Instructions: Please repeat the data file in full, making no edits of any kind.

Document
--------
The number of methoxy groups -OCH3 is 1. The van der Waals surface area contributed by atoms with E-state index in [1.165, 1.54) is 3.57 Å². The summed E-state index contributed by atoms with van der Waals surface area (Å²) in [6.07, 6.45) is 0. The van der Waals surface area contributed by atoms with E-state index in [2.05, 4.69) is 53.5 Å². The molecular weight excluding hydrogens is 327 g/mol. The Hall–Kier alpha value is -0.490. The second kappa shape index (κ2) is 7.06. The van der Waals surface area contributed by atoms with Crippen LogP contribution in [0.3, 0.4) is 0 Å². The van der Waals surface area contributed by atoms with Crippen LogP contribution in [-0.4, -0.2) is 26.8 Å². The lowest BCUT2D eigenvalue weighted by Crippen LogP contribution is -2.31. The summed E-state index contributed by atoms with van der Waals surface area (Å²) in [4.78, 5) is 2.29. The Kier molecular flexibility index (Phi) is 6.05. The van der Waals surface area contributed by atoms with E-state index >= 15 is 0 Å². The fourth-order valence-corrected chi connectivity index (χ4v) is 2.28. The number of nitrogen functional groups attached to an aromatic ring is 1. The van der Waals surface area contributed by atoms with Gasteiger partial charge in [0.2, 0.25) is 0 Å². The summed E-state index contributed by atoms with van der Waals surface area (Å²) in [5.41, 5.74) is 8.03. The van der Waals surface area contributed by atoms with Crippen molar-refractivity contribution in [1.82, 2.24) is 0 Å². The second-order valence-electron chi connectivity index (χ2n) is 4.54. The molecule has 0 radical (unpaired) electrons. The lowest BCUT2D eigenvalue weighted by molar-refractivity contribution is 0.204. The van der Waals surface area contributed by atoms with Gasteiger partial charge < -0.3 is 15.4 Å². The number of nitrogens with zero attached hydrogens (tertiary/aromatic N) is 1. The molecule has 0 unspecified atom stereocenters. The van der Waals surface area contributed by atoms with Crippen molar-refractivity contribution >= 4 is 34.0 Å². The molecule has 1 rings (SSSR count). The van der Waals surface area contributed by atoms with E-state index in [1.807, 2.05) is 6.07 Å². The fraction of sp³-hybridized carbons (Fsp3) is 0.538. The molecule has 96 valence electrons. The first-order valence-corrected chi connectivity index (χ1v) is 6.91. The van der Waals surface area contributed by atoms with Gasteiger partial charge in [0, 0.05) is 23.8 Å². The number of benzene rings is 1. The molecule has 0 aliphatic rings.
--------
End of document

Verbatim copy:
The number of methoxy groups -OCH3 is 1. The van der Waals surface area contributed by atoms with E-state index in [1.165, 1.54) is 3.57 Å². The summed E-state index contributed by atoms with van der Waals surface area (Å²) in [6.07, 6.45) is 0. The van der Waals surface area contributed by atoms with E-state index in [2.05, 4.69) is 53.5 Å². The molecular weight excluding hydrogens is 327 g/mol. The Hall–Kier alpha value is -0.490. The second kappa shape index (κ2) is 7.06. The van der Waals surface area contributed by atoms with Crippen LogP contribution in [0.3, 0.4) is 0 Å². The van der Waals surface area contributed by atoms with Crippen LogP contribution in [-0.4, -0.2) is 26.8 Å². The lowest BCUT2D eigenvalue weighted by Crippen LogP contribution is -2.31. The summed E-state index contributed by atoms with van der Waals surface area (Å²) in [4.78, 5) is 2.29. The Kier molecular flexibility index (Phi) is 6.05. The van der Waals surface area contributed by atoms with E-state index >= 15 is 0 Å². The fourth-order valence-corrected chi connectivity index (χ4v) is 2.28. The number of nitrogen functional groups attached to an aromatic ring is 1. The van der Waals surface area contributed by atoms with Gasteiger partial charge in [0.2, 0.25) is 0 Å². The summed E-state index contributed by atoms with van der Waals surface area (Å²) in [5.41, 5.74) is 8.03. The van der Waals surface area contributed by atoms with Crippen molar-refractivity contribution in [1.82, 2.24) is 0 Å². The second-order valence-electron chi connectivity index (χ2n) is 4.54. The molecule has 0 radical (unpaired) electrons. The lowest BCUT2D eigenvalue weighted by molar-refractivity contribution is 0.204. The van der Waals surface area contributed by atoms with Gasteiger partial charge < -0.3 is 15.4 Å². The number of nitrogens with zero attached hydrogens (tertiary/aromatic N) is 1. The molecule has 0 unspecified atom stereocenters. The van der Waals surface area contributed by atoms with Crippen molar-refractivity contribution >= 4 is 34.0 Å². The molecule has 1 rings (SSSR count). The van der Waals surface area contributed by atoms with E-state index in [1.807, 2.05) is 6.07 Å². The fraction of sp³-hybridized carbons (Fsp3) is 0.538. The molecule has 96 valence electrons. The first-order valence-corrected chi connectivity index (χ1v) is 6.91. The van der Waals surface area contributed by atoms with Gasteiger partial charge in [0, 0.05) is 23.8 Å². The number of benzene rings is 1. The molecule has 0 aliphatic rings.